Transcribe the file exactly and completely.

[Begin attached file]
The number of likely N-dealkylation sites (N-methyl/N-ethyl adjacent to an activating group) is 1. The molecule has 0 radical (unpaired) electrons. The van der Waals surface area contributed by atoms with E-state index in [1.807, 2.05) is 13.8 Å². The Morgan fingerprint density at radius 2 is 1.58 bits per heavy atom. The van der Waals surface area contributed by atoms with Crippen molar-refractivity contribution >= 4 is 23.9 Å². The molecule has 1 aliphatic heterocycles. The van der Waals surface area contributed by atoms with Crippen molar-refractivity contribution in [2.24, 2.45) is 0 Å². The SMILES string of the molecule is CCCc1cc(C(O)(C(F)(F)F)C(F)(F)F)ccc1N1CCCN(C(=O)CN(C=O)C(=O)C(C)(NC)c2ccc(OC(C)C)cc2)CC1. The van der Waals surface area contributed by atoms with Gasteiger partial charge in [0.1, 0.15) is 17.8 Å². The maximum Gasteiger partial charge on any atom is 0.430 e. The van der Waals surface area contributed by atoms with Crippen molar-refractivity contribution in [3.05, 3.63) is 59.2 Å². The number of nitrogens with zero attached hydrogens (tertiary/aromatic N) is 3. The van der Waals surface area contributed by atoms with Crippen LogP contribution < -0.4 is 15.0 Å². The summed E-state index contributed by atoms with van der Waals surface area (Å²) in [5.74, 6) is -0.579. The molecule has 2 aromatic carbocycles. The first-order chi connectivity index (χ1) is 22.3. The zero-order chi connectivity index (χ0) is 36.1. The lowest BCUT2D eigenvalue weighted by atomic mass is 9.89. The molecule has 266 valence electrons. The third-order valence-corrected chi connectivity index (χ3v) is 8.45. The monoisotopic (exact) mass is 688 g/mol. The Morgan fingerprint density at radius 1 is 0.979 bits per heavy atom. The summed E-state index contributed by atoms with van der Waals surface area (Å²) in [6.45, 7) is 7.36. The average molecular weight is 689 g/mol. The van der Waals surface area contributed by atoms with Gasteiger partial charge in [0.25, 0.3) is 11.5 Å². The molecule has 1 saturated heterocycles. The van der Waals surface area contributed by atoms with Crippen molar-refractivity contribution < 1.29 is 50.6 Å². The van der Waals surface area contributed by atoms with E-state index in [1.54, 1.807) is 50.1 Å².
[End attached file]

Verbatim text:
The number of likely N-dealkylation sites (N-methyl/N-ethyl adjacent to an activating group) is 1. The molecule has 0 radical (unpaired) electrons. The van der Waals surface area contributed by atoms with E-state index in [1.807, 2.05) is 13.8 Å². The Morgan fingerprint density at radius 2 is 1.58 bits per heavy atom. The van der Waals surface area contributed by atoms with Crippen molar-refractivity contribution >= 4 is 23.9 Å². The molecule has 1 aliphatic heterocycles. The van der Waals surface area contributed by atoms with Crippen molar-refractivity contribution in [2.24, 2.45) is 0 Å². The SMILES string of the molecule is CCCc1cc(C(O)(C(F)(F)F)C(F)(F)F)ccc1N1CCCN(C(=O)CN(C=O)C(=O)C(C)(NC)c2ccc(OC(C)C)cc2)CC1. The van der Waals surface area contributed by atoms with Gasteiger partial charge in [0.1, 0.15) is 17.8 Å². The maximum Gasteiger partial charge on any atom is 0.430 e. The van der Waals surface area contributed by atoms with Crippen molar-refractivity contribution in [3.05, 3.63) is 59.2 Å². The number of nitrogens with zero attached hydrogens (tertiary/aromatic N) is 3. The van der Waals surface area contributed by atoms with Crippen LogP contribution < -0.4 is 15.0 Å². The summed E-state index contributed by atoms with van der Waals surface area (Å²) in [5.74, 6) is -0.579. The molecule has 2 aromatic carbocycles. The first-order chi connectivity index (χ1) is 22.3. The zero-order chi connectivity index (χ0) is 36.1. The lowest BCUT2D eigenvalue weighted by atomic mass is 9.89. The molecule has 266 valence electrons. The third-order valence-corrected chi connectivity index (χ3v) is 8.45. The monoisotopic (exact) mass is 688 g/mol. The Morgan fingerprint density at radius 1 is 0.979 bits per heavy atom. The summed E-state index contributed by atoms with van der Waals surface area (Å²) in [6.45, 7) is 7.36. The average molecular weight is 689 g/mol. The van der Waals surface area contributed by atoms with Gasteiger partial charge in [0.25, 0.3) is 11.5 Å². The molecule has 1 saturated heterocycles. The van der Waals surface area contributed by atoms with Crippen molar-refractivity contribution < 1.29 is 50.6 Å². The van der Waals surface area contributed by atoms with E-state index in [1.54, 1.807) is 50.1 Å².